While economists have questioned the finances, the Congress is saying that the fiscal repercussions have been worked out and this will “remonetise” the economy and bring it back on its feet?
Absolutely... During demonetisation, with a big vacuum cleaner we sucked the cash out of the system. Now we need to do exactly the opposite, and that is to put cash back into the system.
The problem with economists is that many of them are trained in Western concepts. They look at GDP, GNP, per capita income and balance of payments. It is more sort of a corporate financial system. But building a nation is very different from building a company. A lot of these economic ideas are still based out of Western thinking. Our poor need to satisfy their basic needs and this money will come back into the system anyway. There is a different way of looking at it. The economy is not just about money and numbers, and there is a lot more to it vis-a-vis social justice.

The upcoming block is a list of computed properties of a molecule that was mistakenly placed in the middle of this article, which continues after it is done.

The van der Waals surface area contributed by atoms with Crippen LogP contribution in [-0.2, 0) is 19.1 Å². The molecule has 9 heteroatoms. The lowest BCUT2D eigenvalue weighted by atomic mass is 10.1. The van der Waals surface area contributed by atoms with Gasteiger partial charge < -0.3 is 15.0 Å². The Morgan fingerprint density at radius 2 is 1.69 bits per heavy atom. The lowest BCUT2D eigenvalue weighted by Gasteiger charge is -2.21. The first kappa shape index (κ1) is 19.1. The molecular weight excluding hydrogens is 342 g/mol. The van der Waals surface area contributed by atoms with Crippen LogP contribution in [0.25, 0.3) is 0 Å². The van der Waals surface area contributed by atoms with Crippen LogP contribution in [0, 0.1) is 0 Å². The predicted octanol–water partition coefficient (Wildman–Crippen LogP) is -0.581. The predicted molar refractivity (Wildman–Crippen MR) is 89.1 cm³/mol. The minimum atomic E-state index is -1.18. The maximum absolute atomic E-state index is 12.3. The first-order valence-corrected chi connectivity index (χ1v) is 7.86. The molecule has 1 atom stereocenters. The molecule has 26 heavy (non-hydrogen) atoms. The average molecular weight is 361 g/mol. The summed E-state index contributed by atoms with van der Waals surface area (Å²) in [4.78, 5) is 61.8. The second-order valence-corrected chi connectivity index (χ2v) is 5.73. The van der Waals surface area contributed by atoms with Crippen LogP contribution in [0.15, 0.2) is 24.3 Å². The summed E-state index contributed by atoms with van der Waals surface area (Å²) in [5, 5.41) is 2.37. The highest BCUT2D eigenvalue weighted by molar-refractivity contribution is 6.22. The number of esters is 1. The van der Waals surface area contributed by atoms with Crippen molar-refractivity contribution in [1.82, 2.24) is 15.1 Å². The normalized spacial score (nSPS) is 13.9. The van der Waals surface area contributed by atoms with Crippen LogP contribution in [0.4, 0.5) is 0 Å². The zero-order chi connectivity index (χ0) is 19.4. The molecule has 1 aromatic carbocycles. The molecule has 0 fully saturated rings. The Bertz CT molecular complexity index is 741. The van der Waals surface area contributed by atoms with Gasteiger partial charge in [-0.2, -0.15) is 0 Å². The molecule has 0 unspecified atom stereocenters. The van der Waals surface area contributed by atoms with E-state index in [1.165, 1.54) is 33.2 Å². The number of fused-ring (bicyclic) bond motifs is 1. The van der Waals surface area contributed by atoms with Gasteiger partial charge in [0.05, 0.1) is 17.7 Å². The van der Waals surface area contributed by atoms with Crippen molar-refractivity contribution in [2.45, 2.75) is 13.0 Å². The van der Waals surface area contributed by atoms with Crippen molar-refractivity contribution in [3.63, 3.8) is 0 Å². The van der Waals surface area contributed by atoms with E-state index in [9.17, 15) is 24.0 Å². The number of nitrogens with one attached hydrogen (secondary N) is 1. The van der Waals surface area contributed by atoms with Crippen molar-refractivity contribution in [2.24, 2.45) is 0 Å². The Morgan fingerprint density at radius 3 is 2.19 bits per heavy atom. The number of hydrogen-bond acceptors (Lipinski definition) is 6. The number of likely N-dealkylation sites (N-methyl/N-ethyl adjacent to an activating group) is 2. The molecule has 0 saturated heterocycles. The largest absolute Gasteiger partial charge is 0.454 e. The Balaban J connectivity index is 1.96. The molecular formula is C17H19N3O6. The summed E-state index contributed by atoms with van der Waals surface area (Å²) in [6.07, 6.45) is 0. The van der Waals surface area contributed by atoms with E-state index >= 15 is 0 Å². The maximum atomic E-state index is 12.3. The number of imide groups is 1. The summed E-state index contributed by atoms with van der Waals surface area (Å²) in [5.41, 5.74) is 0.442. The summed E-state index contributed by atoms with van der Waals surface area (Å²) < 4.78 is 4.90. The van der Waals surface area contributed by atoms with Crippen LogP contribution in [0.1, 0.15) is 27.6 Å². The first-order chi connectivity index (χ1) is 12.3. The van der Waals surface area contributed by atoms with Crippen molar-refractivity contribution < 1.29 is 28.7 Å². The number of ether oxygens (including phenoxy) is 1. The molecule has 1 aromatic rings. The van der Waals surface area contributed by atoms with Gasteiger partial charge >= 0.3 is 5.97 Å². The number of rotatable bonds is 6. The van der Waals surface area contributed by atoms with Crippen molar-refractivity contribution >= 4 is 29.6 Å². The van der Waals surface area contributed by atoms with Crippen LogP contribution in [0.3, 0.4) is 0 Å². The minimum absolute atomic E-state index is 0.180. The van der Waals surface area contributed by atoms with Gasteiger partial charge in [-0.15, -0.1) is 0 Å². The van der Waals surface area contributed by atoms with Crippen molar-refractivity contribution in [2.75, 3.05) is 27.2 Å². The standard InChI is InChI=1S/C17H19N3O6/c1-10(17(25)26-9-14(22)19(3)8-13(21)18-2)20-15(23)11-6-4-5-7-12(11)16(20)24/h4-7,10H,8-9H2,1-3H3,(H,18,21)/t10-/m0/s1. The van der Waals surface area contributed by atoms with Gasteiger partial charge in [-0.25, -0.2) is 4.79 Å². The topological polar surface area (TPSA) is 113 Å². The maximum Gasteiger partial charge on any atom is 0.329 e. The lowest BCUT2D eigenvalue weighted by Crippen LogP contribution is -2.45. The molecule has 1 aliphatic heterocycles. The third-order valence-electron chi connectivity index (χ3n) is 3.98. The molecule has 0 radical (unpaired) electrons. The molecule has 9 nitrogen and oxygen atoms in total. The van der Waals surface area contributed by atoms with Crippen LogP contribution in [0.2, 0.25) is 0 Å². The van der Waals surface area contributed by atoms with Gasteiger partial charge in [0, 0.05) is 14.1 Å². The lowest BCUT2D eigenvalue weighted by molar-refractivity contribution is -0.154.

The Congress has been accused of falling back on welfare economics to win elections.
The issue is really that our approach to economics is Gandhian — which is bottom-up and not top-down. A lot of the critics look at the top-down approach. You build refineries, big ports or a huge factory and then say that my state’s GDP has gone up. What has really happened is that three guys have become billionaires. But it hasn’t helped a large number of people in the state.
The people who will get money under Nyay are not going to spend outside but within the system. All the money will go into the local economy, which will create jobs. The ultimate goal is to create local jobs. Part of the problem across the world is that in the name of globalisation, we have ignored localisation.